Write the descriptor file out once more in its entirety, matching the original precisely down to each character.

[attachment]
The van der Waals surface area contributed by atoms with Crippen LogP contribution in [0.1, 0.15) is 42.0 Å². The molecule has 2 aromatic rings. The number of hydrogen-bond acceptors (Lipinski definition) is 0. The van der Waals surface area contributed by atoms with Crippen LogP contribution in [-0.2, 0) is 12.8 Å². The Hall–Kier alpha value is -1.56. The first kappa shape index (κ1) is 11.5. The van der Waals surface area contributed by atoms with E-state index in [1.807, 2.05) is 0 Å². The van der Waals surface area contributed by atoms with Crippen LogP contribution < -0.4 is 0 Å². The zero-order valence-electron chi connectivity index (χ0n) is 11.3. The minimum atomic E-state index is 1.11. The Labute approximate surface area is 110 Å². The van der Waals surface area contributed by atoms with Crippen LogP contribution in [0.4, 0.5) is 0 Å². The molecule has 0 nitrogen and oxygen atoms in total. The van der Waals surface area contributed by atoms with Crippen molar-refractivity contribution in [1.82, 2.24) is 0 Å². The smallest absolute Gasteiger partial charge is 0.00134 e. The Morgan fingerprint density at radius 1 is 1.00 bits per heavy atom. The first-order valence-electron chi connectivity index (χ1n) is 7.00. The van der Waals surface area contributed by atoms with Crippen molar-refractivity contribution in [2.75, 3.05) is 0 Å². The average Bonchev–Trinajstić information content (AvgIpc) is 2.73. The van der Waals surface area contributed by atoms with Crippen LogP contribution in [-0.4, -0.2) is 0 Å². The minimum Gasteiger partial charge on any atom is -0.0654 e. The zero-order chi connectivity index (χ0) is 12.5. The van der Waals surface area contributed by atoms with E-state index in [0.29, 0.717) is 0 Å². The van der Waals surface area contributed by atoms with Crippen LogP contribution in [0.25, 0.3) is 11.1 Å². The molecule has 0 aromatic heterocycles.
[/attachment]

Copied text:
The van der Waals surface area contributed by atoms with Crippen LogP contribution in [0.1, 0.15) is 42.0 Å². The molecule has 2 aromatic rings. The number of hydrogen-bond acceptors (Lipinski definition) is 0. The van der Waals surface area contributed by atoms with Crippen LogP contribution in [-0.2, 0) is 12.8 Å². The Hall–Kier alpha value is -1.56. The first kappa shape index (κ1) is 11.5. The van der Waals surface area contributed by atoms with E-state index in [1.807, 2.05) is 0 Å². The van der Waals surface area contributed by atoms with Crippen LogP contribution < -0.4 is 0 Å². The zero-order valence-electron chi connectivity index (χ0n) is 11.3. The minimum atomic E-state index is 1.11. The Labute approximate surface area is 110 Å². The van der Waals surface area contributed by atoms with Crippen LogP contribution in [0.4, 0.5) is 0 Å². The molecule has 0 nitrogen and oxygen atoms in total. The van der Waals surface area contributed by atoms with Crippen molar-refractivity contribution in [1.82, 2.24) is 0 Å². The smallest absolute Gasteiger partial charge is 0.00134 e. The Morgan fingerprint density at radius 1 is 1.00 bits per heavy atom. The first-order valence-electron chi connectivity index (χ1n) is 7.00. The van der Waals surface area contributed by atoms with Crippen molar-refractivity contribution in [2.75, 3.05) is 0 Å². The average Bonchev–Trinajstić information content (AvgIpc) is 2.73. The van der Waals surface area contributed by atoms with Crippen LogP contribution in [-0.4, -0.2) is 0 Å². The minimum Gasteiger partial charge on any atom is -0.0654 e. The zero-order chi connectivity index (χ0) is 12.5. The van der Waals surface area contributed by atoms with E-state index in [0.29, 0.717) is 0 Å². The van der Waals surface area contributed by atoms with Crippen LogP contribution in [0.25, 0.3) is 11.1 Å². The molecule has 0 aromatic heterocycles.